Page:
This Article considers the unconscionability doctrine and confronts criticisms that the doctrine is fatally flawed as too vague, flexible, and ill-defined. It argues that unconscionability is a vital contract doctrine that entrusts common law judges with the latitude and discretion to safeguard essential contracting fairness and justice. Unconscionability serves as the line of demarcation between hard bargains and unfair bargains. This Article explores proposals to fortify and invigorate the unconscionability doctrine in order to promote contracting fairness in an era where one-sided, adhesionary contracts abound.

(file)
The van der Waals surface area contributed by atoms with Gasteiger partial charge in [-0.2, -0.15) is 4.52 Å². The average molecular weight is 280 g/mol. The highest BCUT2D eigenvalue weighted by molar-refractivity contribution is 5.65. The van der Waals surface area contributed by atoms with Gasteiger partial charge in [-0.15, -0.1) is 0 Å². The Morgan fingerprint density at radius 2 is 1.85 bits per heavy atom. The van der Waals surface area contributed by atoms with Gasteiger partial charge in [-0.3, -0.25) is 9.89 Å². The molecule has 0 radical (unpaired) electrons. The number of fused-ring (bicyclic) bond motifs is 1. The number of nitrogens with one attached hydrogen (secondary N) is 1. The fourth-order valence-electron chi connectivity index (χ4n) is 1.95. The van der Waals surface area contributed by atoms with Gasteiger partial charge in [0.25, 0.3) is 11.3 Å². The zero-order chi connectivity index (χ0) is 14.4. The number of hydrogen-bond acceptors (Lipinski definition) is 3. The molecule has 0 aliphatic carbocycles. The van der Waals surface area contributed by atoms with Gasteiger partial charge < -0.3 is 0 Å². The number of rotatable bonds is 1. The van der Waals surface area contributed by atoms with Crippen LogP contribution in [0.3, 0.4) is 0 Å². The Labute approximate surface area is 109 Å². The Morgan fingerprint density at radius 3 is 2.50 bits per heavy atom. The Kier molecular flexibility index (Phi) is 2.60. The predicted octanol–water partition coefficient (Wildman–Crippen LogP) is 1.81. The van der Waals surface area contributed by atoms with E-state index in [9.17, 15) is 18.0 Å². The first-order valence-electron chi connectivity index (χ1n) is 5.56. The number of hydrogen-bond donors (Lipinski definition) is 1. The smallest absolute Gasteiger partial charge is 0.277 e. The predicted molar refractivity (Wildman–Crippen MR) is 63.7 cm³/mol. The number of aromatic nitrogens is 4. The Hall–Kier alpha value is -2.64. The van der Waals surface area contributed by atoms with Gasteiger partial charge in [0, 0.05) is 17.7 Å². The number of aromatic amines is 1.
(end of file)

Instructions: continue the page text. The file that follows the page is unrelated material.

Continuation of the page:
Beh, Hazel Glenn, Curing the Infirmities of the Unconscionability Doctrine (2015). Hastings Law Journal, Vol 66, No 4, May 2015.